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    Stopping the Rot: Tackling Mould in Your Home

    Few things inspire as much disgust as a bad case of mould. You wouldn’t market a home covered in its characteristic dark blooms, but the reality is that many tenants, landlords and even owner-occupiers live with this problem.

    In fact, mould is the number one cause of tenant–landlord disputes, according to a leading property agency.

    As winter takes hold, problems with mould and mildew only get worse, with many people turning to tenancy deposit schemes to resolve disputes about damage to property and personal belongings.

    Luckily, though, there are a number of techniques that can be used to reduce the growth of mould spores in your home. Take a look at some of our top tips below to help keep your property dry and damp-free this winter!

    1) Don’t dry clothes on radiators: It’s a very common practice, but it’s one that leads to damp entering the atmosphere and condensing on the walls. You could use an airing cupboard instead, or landlords might think about investing in a tumble dryer for their tenants.

    2) Improve ventilation: One of the reasons why a property becomes damp is that condensation builds up on windows, where the cold air from outside meets the heated interior. Opening windows for short periods can help, as can adding extractor fans in areas of high humidity, like kitchens and bathrooms.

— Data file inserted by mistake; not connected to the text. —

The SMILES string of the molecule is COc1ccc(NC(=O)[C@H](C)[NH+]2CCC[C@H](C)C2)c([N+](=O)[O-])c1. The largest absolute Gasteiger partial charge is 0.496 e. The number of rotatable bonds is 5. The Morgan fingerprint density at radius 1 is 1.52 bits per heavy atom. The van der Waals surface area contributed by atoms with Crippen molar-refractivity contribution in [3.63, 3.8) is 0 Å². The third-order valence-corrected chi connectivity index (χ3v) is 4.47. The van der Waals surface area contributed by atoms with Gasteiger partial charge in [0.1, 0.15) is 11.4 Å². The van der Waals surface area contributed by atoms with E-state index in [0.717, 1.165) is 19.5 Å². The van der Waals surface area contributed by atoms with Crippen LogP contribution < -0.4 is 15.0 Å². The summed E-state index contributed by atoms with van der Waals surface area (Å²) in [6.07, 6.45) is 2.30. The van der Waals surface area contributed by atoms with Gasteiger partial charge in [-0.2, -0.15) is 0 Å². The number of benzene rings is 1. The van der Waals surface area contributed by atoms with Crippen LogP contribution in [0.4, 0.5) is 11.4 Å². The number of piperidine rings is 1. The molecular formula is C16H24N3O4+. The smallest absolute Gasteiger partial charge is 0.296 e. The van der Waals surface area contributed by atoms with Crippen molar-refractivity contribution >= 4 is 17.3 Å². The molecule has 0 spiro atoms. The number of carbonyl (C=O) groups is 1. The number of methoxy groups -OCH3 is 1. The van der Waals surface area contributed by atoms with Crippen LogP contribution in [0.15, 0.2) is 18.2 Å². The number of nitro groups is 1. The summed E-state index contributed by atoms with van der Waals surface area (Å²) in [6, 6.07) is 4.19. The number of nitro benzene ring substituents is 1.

3) Wipe up water spills when they happen: Does the floor get wet after you use the bath or shower? Mop it up. Did the washing-up water spill out of the sink? Wipe it down. Has water leaked in through gaps in windows? Dry it up, and consider having the windows resealed. All that excess water has to go somewhere, and it frequently contributes to mould growth.

    4) Consider drainage issues: Take a look outside. When it rains, does water tend to pool around your property? Are the drains working effectively to take it away? If not, you may need to look at ways to improve how water is diverted away from your home to stop basements and ground floors becoming damp.

    5) Monitor humidity levels: The humidity of your home should be between 30% and 60%, and you can check this with devices available from hardware stores. If you find that your property is either too humid or not humid enough, you can invest in either a dehumidifier or even a humidifier to help with the problem (low humidity, like high humidity,

    can exacerbate breathing-related problems like asthma).

    What is important to remember is that mould is not always a landlord’s fault; it can be down to the tenant not ventilating the building properly or not managing water ingress correctly. At the same time, it’s a landlord’s responsibility to make sure that things like leaks, drainage problems and failed seals are all repaired to prevent tenants from being exposed to mould and damp.

    Do you need some damp and mould-related repairs completing this winter? Get in touch with our Maintenance Team to arrange a quote.

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